By Catriona Watt

This article first appeared on the website of the Employment and Industrial Relations Law Committee of the Legal Practice Division of the International Bar Association, and is reproduced by kind permission of the International Bar Association, London, UK. © 2018 International Bar Association.

Striking the balance

Striking the right balance between an individual’s freedom to work, create and innovate on the one hand and a business’s right to protect its assets on the other, has always been a challenge for lawmakers and the courts. Departing employees who leave their employer to join a competitor or to start up their own business are often well placed to take advantage of their previous employer’s confidential information, details of clients, customers, suppliers and colleagues and other strategic information after the termination of their employment. It is estimated that around 80 per cent of employees take some kind of potentially sensitive data with them when they leave employment. This can have a devastating impact on the former employer’s business. Express and implied provisions in the employee’s employment contract, which subsist only for the life of the contract, will often not be enough to give the employer the protection it needs. This is why employers often incorporate express restrictive covenants into employment contracts for their (usually more senior) staff, which seek to restrict the departing employee’s post-termination activities for a prescribed period. For example, by preventing them from dealing with clients, soliciting clients or staff, employing staff, leaving with colleagues and, in some cases, preventing them from working at all for a competitor.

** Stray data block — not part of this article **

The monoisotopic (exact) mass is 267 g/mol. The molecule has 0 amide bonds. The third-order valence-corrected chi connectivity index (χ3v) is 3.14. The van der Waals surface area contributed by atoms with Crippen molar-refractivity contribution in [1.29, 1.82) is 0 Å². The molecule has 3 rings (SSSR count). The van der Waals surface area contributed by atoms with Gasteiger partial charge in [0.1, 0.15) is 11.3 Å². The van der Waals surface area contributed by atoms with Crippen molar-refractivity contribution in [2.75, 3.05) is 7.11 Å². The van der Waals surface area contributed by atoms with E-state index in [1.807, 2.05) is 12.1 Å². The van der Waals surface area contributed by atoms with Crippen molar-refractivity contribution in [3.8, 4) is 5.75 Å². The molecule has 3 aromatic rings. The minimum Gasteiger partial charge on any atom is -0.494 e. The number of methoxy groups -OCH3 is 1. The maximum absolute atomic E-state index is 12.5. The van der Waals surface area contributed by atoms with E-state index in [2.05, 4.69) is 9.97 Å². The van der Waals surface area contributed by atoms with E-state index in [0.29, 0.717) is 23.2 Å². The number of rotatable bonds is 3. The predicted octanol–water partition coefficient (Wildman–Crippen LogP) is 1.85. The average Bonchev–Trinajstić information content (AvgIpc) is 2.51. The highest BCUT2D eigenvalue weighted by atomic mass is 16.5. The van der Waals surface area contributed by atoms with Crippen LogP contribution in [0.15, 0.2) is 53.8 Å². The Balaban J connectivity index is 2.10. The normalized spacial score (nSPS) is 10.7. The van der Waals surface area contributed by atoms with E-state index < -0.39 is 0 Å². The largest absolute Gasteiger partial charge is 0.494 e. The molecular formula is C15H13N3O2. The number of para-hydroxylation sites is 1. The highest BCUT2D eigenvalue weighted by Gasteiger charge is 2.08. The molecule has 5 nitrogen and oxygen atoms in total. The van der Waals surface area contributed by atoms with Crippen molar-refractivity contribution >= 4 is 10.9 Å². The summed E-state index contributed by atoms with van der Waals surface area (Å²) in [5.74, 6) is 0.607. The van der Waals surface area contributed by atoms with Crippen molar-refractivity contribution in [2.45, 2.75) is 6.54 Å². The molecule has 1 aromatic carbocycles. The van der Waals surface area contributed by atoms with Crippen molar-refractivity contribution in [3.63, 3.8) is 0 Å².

Courts’ approach to restrictive covenants

Restrictive covenants are still fairly controversial in the context of a public policy debate. In May 2016, the UK Government called for evidence on (predominantly non-compete) restrictive covenants in employment contracts as part of various measures to promote its agenda of innovation and flexibility within the labour market. The Government’s concern was that restrictive covenants stifled innovation and entrepreneurship. It was suggested by the Government that the law of confidence was sufficient to prevent current or former workers from using their employer’s trade secrets or confidential customer lists. Accordingly, it might well be that new legislation confirming or restricting the enforceability of post-termination restrictive covenants was necessary.

The law relating to restrictive covenants in the UK is based on settled common law principles developed over many years. The starting point is that provisions which have, as their nature or effect, a restriction on the activities of former employees are, as a matter of public policy, void and unenforceable as they are in restraint of trade, except to the extent that they go no further than is reasonably necessary to protect the employer’s ‘legitimate business interests’. Legitimate business interests include (a) confidential information and trade secrets, (b) stability of the workforce and (c) trade connections. In order for a restrictive covenant to be regarded as reasonable and in the interests of the parties, it must afford ‘no more than adequate protection to the benefit of the party in whose favour it is imposed’ (Herbert Morris Ltd v Saxelby [1916] AC 688). Factors to which the court will have regard in considering the reasonableness of restrictive covenants include, for example: the duration of the restraint, if they prevent the former employee from working at all, the scope of prohibited clients and work, and the geographical area to which they apply.